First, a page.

Certificate of Advanced Dermatoscopy 2019

/Certificate of Advanced Dermatoscopy 2019
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Introduction

In our fully accredited and interactive dermatoscopy symposium, we take you from “zero to hero” in two days with our world-class presenters. This symposium is designed as a comprehensive dermatoscopy course, aimed at beginners and intermediates in dermatoscopy.

We start with the building blocks of the dermatoscopic language and then move onto how to do a systematic skin examination. The course will then show you how to determine what lesions need removing based on a “black and white” sequence of enquiries of your observations. The decision to excise or not is then followed by “how to make a specific diagnoses” for each benign and malignant lesion (nevus, solar lentigo, dermatofibroma, melanoma, SCC, BCC etc). The symposium is a carefully orchestrated educational process to ensure you develop a solid and safe footing in dermatoscopy for the safe clinical management of skin cancers. The course will include quizzes and many other opportunities to interact with your presenters.

Professor Cliff Rosendahl will introduce you to advanced applications of ‘Chaos and Clues’ and the ‘Prediction without Pigment’ algorithms. Cliff co-authored both these algorithms which provide a logical framework to help answer the most important clinical question “does this lesion need removing?” To date, Cliff and Amanda have received close to 5/5 reviews by hundreds of GPs, surgeons and nurses. By the completion of day 2, we expect you to be proficient and feel inspired to start assessing your patients lesions with more accuracy and with more confidence.

All participants will receive a complimentary MoleScope II Dermatoscope (value $440 excluding GST) which attaches to iPhone, Galaxy S phones or Ipads. Early bird has been EXTENDED (due to demand) to July 22nd 2019.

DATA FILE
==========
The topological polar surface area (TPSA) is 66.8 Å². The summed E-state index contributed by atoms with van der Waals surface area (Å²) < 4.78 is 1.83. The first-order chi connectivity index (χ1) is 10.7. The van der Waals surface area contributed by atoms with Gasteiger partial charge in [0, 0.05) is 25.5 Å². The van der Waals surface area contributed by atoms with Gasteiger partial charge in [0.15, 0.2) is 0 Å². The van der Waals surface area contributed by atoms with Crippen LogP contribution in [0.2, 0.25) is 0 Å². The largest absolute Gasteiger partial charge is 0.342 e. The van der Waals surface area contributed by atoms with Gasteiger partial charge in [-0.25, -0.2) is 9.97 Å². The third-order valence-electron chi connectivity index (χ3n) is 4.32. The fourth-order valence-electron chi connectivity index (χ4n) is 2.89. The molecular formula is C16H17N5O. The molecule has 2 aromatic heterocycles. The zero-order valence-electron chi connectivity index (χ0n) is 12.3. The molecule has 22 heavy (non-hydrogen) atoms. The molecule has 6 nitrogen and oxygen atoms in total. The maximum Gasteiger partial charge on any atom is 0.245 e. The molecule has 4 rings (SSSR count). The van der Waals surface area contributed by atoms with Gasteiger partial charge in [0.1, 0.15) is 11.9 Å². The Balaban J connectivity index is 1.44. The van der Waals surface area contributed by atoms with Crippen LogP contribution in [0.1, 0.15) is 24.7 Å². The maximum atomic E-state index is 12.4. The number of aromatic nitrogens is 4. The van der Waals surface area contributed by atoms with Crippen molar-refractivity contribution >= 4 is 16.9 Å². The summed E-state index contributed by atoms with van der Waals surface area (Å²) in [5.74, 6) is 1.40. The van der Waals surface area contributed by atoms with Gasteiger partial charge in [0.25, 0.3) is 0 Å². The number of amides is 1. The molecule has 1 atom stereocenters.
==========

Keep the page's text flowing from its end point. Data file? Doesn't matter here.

In day 2, we will consolidate your learnings from day 1. We will then add to and reinforce further insights to help improve your ability to diagnose melanomas, BCCs and SCCs with greater sensitivity and specificity. In day 2 Professor Cliff Rosendahl will introduce you to advanced applications of ‘Chaos and Clues’ and the ‘Prediction without Pigment’ algorithms. Cliff co-authored both these algorithms which provide a logical framework to help answer the most important clinical question “does this lesion need removing?” By the completion of day 2, you will become proficient and will feel inspired to start assessing your patients lesions with more accuracy and with more confidence.

Dr Chris Boberg and Dr Andrew MacGill (Convenors)

Key Information

Location: Owen Glenn Building at the University of Auckland

Address: 12 Grafton Road, Auckland

Date: Saturday 27th – Sunday 28th July 2019 (Certificate of Advanced Dermatoscopy)

CME Credits: The “ Skin Cancer Symposium” has been endorsed by The Royal New Zealand College of General Practitioners (RNZCGP) and has been approved for up to 12.00 CME credits for the General Practice Educational Programme (GPEP) and Continuing Professional Development (CPD) purposes for the Certificate of Advanced Dermatoscopy

Our Speakers

Dr Cliff Rosendahl
Associate Professor at the University of Queensland